SET TEXTSIZE – Good or Evil?

One of the first things I try do to every morning when I’m at the office (besides getting a lot of coffee to get the engine started), is reading up on blogposts that were posted the night before or when I’m at the office. My goal is to try to learn at least 1 thing every day, by reading a blog post or article.

Today, one of those articles was written by Pinal Dave (Blog | @pinaldave). He wrote a blogpost about SET TEXTSIZE. I wasn’t familiar with that functionality, so I decided to take it out for a spin.

What SET TEXTSIZE does, is limit the size of the data returned by a SELECT statement. As Pinal describes in his blog post, it could be used as a replacement for the LEFT function on each column you retrieve from the database. But I agree: use it only for test purposes. If used in production, in a query that returns (for example) 5 columns, the SET TEXTSIZE is overlooked much easier then 5 LEFT functions. This reduces the chance that you or your colleagues wonder why the returned column value isn’t shown correctly.

The other remark I need to make, is that it’s interpreted differently by the SQL engine. A few examples of this can be found in the comments of the article Pinal wrote.

But when I used SET TEXTSIZE, I started wondering what this will do to your execution plan. According to MSDN TEXTSIZE is set at execute or run time, and not at parse time. But what does this mean for your execution plan?

To try this out, I created a table, and inserted 10.000 records in that table:


	(Col1, Col2, Col3, Col4, Col5)
	REPLICATE('1234567890', 100),
	REPLICATE('1234567890', 100),
	REPLICATE('1234567890', 100),
	REPLICATE('1234567890', 100),
	REPLICATE('1234567890', 100)

GO 10000

Once you’ve created the table, you can run the “old fashioned” script with the LEFT functions:

	LEFT(Col1, 10),
	LEFT(Col2, 10),
	LEFT(Col3, 10),
	LEFT(Col4, 10),
	LEFT(Col5, 10)
FROM RandomData

If you look at the exection plan, it contains a table scan, Compute Scalar (that computes the new values of each row), and the select of the data. Nothing out of the ordinary I would say.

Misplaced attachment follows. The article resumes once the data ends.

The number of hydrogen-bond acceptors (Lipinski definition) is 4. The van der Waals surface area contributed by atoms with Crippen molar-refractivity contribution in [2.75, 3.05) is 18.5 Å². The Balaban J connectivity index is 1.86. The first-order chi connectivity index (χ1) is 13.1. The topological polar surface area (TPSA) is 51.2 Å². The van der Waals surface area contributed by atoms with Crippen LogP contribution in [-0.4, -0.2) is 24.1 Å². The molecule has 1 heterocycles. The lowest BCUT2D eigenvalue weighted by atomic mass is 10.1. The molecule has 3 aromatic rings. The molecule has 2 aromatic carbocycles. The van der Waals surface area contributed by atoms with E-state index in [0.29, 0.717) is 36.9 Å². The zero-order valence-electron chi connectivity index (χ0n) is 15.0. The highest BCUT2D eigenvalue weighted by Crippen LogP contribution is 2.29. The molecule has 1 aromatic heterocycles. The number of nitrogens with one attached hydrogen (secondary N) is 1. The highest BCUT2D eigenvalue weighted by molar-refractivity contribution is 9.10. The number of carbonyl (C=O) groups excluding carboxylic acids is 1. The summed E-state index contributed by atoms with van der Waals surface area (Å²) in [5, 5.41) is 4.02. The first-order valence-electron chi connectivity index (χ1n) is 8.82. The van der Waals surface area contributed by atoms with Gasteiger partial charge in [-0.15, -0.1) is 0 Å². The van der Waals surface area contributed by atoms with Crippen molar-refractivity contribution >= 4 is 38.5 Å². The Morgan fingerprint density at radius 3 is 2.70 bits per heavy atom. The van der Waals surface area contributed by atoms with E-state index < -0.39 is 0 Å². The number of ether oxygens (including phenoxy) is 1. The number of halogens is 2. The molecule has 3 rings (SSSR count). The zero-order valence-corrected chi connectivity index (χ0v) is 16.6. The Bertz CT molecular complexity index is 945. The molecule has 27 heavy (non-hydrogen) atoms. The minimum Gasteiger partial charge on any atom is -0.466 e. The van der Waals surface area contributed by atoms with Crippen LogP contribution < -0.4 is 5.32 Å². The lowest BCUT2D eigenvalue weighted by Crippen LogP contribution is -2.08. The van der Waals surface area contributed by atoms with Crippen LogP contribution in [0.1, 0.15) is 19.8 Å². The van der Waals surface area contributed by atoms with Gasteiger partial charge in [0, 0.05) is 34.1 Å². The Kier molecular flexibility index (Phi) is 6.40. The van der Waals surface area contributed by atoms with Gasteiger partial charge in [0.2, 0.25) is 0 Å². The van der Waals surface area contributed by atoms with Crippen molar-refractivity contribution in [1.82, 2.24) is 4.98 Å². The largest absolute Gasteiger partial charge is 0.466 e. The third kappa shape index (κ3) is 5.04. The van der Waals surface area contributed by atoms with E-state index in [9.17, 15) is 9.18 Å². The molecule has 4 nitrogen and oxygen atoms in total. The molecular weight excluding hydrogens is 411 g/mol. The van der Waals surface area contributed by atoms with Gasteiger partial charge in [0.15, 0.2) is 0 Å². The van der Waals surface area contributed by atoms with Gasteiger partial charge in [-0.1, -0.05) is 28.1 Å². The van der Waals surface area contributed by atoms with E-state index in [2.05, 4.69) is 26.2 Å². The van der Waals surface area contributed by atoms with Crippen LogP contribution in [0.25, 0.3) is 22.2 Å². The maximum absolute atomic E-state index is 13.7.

But if you run the same query with the SET TEXTSIZE, it results in an error:

An error occurred while executing batch. Error message is: Error processing execution plan results. The error message is:
There is an error in XML document (1, 6).
Unexpected end of file while parsing Name has occurred. Line 1, position 6.

The query actually returns the whole set 10.000 records, and the result is correct. Of every column, only the first 10 characters are returned. So what’s happening with the execution plan?

If you use either one of the statements below in your session, you can see that the execution plan is generated without any issues:


There is a Connect item for this issue, but the SQL Server team decided not to fix it in SQL Server 2008. And looking at my screen, they didn’t fix it in SQL Server 2012 either…

So my best guess (without knowing what the actual code does), is that the execution plan XML isn’t completely transfered to the client. This is part of the resultset, and thus also delimited because of the SET TEXTSIZE.

So my conclusion would be: don’t use SET TEXTSIZE, unless you’re absolutely aware that the results you receive are delimited and that visualising your execution plan may cause an error (but only in the SSMS!). The query results are retrieved and shown correctly, but the execution plan XML is causing problems when using a small TEXTSIZE.

But if my conclusions are incorrect, or if I’ve overlooked something, I’d love to hear your comments on it! So don’t hesitate to correct me if necessary! 😉


3 Responses to SET TEXTSIZE – Good or Evil?

  1. pinaldave says:

    Great great article. I will be adding the link to my post to this one.

  2. Pingback: SQL SERVER – A Brief Note on SET TEXTSIZE « SQL Server Journey with SQL Authority

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